Tips to Improve Your Financial Health in 2017

Your financial well-being is equally important to the traditional “new body, new you” goals that are rampant after the holiday season. Whether you’ve overindulged in food or spent a bit more than intended for gift giving, it’s natural—and healthy—to seek suggestions on how to scale back on the excess. Perhaps you’re headed for retirement and desire to focus on increased savings for the post-work years. Or home buying is slated as your prime objective.

By now the onslaught of New Year’s resolution posts has died down, and all prominent voices in the financial industry have levied their “financial fitness for the new year” advice. Rather than sifting through an endless stream of data on the matter, I’ve curated the top tips for improving your financial health in 2017. The following is applicable for all generations: Boomer, Generation X, Millennial and everyone in between.

Pay Off Credit Cards or Consumer Debt
It’s true that debt can be leveraged to help when you’re in a financial bind—car troubles, sudden health related emergencies and so forth. However, the interest rates are an additional expenditure that slows the process of stashing cash in other, more lucrative places.

Rather than paying the interest rates, that money can be transformed into a financial work partner by placing the amount in savings or, if you’re inclined, an investment portfolio. Certainly, maintaining a healthy credit rating is part of the money management system. Yet, if you’re the type who can’t pass up a sale and whip out your credit card to pay for more stuff, then credit card consolidation is a resolution for you to seriously consider. Pay yourself, not the credit card companies.

Maintaining a Budget Is Crucial
All items on this list lead back to budgeting. It’s easy to become enraptured in the constant stream of subscription entertainment or online instant gratification purchasing. Five-dollar cups of coffee or weekly dinners at your favorite restaurant can be included—though removing them for a month, or three, isn’t exactly deprivation. At the very least, monitor your spending for a week to determine where your money is going. Then begin to scale back on small things within each budgeting category.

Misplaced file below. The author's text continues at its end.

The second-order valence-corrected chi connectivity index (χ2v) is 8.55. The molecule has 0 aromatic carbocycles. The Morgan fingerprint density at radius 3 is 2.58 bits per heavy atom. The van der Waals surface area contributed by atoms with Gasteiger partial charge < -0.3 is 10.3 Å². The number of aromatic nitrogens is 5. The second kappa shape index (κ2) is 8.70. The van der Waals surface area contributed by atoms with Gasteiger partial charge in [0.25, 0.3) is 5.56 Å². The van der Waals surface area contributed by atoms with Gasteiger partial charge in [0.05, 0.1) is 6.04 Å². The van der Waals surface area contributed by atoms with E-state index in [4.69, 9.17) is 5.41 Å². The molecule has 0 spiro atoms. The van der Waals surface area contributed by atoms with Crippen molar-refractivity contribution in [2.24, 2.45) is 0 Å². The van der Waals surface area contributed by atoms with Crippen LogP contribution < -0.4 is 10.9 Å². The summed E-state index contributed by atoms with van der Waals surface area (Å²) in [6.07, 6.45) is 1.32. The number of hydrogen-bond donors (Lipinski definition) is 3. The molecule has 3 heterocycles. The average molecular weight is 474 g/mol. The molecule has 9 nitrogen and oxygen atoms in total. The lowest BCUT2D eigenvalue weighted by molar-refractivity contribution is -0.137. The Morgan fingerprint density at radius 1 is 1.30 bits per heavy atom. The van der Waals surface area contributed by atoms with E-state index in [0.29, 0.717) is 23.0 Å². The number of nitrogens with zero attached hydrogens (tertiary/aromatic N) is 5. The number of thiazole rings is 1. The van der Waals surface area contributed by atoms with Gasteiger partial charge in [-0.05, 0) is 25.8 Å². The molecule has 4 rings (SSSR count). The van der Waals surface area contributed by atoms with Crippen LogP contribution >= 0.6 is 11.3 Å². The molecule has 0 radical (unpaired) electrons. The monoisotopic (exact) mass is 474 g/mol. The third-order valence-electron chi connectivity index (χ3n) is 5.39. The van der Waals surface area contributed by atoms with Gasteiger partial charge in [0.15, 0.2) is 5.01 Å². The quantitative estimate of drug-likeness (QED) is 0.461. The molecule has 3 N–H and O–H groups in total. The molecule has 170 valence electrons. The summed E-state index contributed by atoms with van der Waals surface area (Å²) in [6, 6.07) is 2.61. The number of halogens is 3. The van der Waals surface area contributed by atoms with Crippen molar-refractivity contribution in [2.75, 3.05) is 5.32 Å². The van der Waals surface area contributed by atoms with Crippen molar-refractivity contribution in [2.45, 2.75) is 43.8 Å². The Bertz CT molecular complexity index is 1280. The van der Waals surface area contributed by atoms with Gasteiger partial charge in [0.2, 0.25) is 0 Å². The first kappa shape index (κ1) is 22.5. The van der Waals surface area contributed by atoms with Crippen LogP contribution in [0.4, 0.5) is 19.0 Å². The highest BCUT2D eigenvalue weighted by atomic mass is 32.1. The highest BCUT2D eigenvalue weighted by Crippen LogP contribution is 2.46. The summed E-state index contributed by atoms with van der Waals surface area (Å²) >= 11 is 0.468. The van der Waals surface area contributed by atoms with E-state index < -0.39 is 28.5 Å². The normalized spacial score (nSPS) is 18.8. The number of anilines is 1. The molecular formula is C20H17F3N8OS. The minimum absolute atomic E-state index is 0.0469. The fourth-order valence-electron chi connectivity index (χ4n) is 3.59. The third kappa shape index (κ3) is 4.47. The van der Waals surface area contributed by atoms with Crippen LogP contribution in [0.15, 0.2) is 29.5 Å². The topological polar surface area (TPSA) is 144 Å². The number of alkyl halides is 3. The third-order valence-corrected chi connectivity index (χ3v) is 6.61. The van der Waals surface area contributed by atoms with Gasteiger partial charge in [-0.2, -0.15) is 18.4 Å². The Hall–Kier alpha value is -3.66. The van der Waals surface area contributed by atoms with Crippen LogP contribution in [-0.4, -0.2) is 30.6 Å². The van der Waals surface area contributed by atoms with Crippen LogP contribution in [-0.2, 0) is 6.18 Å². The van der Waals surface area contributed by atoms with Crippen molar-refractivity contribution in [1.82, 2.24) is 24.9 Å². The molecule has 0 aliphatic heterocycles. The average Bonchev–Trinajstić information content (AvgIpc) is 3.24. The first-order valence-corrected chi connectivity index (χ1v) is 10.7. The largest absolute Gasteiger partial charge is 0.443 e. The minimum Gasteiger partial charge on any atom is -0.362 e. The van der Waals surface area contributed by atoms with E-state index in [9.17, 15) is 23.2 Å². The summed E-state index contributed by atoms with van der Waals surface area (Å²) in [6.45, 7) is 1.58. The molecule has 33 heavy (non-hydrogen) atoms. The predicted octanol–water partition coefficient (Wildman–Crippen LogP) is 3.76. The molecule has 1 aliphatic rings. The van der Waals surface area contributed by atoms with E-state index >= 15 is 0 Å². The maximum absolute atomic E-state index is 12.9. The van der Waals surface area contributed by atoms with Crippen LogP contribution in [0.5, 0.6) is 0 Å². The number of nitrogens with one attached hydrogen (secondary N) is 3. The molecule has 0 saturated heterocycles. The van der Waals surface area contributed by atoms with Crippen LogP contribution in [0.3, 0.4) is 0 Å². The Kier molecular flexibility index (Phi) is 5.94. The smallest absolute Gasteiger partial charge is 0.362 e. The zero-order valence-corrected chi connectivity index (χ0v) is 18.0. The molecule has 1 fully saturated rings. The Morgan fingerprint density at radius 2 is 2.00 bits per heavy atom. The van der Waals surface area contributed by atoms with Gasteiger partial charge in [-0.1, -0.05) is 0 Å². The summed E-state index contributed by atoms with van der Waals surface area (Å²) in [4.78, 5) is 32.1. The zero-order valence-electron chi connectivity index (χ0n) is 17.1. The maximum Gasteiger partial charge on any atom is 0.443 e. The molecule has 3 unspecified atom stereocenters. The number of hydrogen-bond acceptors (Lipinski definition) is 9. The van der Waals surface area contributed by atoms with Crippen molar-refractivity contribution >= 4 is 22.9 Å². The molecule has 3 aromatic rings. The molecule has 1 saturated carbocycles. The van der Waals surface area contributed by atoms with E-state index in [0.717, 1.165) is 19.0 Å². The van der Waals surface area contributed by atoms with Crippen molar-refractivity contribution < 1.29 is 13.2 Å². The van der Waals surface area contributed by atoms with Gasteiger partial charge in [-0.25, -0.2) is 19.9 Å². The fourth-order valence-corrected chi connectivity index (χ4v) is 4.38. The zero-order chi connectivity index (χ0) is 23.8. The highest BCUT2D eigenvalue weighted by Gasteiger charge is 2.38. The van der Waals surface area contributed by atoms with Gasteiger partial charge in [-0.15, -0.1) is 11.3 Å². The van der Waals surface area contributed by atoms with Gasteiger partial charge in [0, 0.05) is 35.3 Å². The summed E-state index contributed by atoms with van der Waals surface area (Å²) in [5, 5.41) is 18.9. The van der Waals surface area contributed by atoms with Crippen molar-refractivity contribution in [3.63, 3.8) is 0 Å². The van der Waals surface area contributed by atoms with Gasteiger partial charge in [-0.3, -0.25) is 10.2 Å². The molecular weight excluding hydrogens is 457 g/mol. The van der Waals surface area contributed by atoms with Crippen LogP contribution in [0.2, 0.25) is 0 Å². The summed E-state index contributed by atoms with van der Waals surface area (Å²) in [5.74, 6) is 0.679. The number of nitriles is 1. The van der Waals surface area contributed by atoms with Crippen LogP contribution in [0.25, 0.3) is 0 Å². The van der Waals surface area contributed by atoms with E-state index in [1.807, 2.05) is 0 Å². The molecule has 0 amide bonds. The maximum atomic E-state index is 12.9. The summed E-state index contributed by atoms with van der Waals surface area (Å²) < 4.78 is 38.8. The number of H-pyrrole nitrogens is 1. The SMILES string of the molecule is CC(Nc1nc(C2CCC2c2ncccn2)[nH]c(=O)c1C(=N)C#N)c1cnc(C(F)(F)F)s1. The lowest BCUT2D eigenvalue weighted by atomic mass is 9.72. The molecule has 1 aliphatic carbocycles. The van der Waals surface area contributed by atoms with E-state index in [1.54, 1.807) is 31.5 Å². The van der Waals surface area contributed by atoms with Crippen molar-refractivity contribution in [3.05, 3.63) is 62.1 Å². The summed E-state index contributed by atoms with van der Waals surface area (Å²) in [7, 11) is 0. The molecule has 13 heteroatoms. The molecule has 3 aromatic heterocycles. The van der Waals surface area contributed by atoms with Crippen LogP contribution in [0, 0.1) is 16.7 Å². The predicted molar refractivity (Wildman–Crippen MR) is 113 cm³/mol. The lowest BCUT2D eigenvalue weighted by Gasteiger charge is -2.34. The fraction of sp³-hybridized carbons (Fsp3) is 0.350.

Save, Save, Save
Though saving and budgeting are intertwined, this category warrants its own emphasis. While you set up your budget and scale back on the nonessentials in each budget category, make sure that you include a target amount to save per month. Your target savings amount is what you’d need for three to six months of expenses in the event your income stream is disrupted. Yes, it’s that simple. The challenging part will be curbing former spending habits. However, with diligence and focus, you can retrain your brain to stay on course with your intention. Remember intention flows to where our attention goes.

Investment Engagement
As with everything on this list, choosing an investment instrument is a highly personal endeavor. There are plenty to choose from. Every investment opportunity is balanced against a certain amount of calculated risk and given the variety of financial products available, there’s a sector for every risk level. A significant initial financial outlay is not always required to put your money to work for you. Indeed, instead of spending money on your credit card debt or restaurant dining, that money can be what Kevin O’Leary refers to as a soldier you send into battle every day to bring you back your fortune. Even if all you do right now is transfer $50 per month into a savings account, which is a small initial investment step (and you’re investing in yourself, ultimately), then you’re cultivating a habit that can provide far greater security long-term security than that daily $5 latte.